Google Real-time Analytics and Monitoring
Last week, Google introduced a new feature to its Google Analytics product called Real-Time analytics. That means instead of looking at what happened in the rear view and then reacting, you can see what traffic is flowing to your web site in real time.
This is significant for monitoring for a number reasons. First of all web site analytics and monitoring are at least related (cousins for sure). They might not be measuring performance in a real sense, but these analytics give you real insight into the people coming to visit your web site, how they got there, what path they take through your site, which pages are the most popular and so forth.
You can even use your web analytics data along side your web site performance tools to determine if traffic spikes have been causing performance degradation, and if you perhaps need to bring more servers online (real or virtual as you choose).
And as John Jersin wrote in the Google Analytics blog, while there’s value in knowing what happened in the past, there’s probably more in knowing what’s happening this instance. Having this ability could let you see the immediate impact of social media on your traffic, for instance.
And the notion that’s what’s happening now is more valuable than what happened in the past is true for monitoring in general. That’s why real-time monitoring is so important. While it’s useful in its own way to know what has happened in the past, if you wait too long to find out you have an application or web site performance issue, your users might already be upset.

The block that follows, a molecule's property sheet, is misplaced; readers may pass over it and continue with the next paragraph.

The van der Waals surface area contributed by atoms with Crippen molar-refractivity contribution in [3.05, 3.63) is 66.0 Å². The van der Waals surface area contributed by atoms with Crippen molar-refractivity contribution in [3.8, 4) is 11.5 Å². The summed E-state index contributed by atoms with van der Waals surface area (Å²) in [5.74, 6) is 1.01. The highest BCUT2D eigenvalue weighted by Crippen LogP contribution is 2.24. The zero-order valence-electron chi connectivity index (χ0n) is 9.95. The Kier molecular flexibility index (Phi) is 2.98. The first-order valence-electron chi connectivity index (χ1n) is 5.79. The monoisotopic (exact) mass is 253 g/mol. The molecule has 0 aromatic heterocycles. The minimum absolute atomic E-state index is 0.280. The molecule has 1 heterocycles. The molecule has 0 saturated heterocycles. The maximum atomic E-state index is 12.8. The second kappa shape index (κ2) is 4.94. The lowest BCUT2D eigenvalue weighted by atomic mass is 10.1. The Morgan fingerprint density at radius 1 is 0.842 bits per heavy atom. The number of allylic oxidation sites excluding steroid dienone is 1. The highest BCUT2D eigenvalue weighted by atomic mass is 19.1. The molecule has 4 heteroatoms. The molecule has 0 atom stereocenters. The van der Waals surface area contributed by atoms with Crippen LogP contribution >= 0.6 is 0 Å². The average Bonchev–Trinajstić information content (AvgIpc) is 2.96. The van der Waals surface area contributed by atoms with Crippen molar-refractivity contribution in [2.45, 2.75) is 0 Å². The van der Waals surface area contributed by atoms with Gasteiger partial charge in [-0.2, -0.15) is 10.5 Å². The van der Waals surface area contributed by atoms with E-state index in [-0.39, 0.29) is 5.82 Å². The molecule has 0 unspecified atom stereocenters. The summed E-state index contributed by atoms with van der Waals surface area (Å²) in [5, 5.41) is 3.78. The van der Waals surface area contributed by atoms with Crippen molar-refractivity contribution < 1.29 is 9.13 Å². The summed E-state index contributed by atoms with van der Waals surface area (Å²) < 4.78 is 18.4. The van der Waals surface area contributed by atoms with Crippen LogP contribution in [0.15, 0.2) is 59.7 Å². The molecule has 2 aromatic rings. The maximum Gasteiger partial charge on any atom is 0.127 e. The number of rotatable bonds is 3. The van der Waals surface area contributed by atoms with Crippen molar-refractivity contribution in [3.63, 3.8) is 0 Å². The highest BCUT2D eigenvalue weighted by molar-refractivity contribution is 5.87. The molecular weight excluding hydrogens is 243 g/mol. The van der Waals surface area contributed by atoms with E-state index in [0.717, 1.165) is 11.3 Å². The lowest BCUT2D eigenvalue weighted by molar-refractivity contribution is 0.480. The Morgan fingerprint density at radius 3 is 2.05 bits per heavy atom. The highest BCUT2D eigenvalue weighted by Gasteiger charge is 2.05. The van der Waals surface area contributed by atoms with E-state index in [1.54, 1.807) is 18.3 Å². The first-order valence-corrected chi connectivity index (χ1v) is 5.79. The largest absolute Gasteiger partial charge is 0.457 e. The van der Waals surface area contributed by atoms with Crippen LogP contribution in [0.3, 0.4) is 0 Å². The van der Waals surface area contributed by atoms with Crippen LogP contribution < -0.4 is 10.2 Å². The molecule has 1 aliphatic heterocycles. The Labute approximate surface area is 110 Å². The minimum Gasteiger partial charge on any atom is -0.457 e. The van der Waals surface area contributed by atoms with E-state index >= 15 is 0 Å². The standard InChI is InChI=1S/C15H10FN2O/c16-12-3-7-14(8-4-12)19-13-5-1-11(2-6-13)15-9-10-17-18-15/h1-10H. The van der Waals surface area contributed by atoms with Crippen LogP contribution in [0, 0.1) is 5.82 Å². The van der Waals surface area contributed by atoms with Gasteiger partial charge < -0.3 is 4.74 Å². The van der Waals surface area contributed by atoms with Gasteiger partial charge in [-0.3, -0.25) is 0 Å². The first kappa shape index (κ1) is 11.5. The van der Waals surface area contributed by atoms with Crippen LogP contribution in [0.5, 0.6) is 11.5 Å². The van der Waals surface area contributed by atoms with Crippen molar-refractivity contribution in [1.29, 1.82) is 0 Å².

If it’s a web site, it could mean you’ve lost visitors. If it’s an onsite application, it could mean your users aren’t able to get their work done, or at the very least, they are experiencing performance degradation that is having an impact on their ability to do their work.
The faster you can identify and fix these problems, the better. That’s why it’s better to have monitoring tools in place that monitor all the time, not just some of the time. As I wrote recently in the post, You Have to Be Vigilant Every Minute, “If your job is to monitor the system, and the software you’re using has missed an important event, it’s embarrassing for you. Users (and more importantly) the managers and executives in charge of the idle employees are probably not going to want to hear that it’s a monitoring software issue.”
So real-time web analytics and real-time monitoring tools have something in common. They both let you know what’s happening right now and make sure nothing slips through the cracks. And that’s essential when your job is to make sure everything is running smoothly.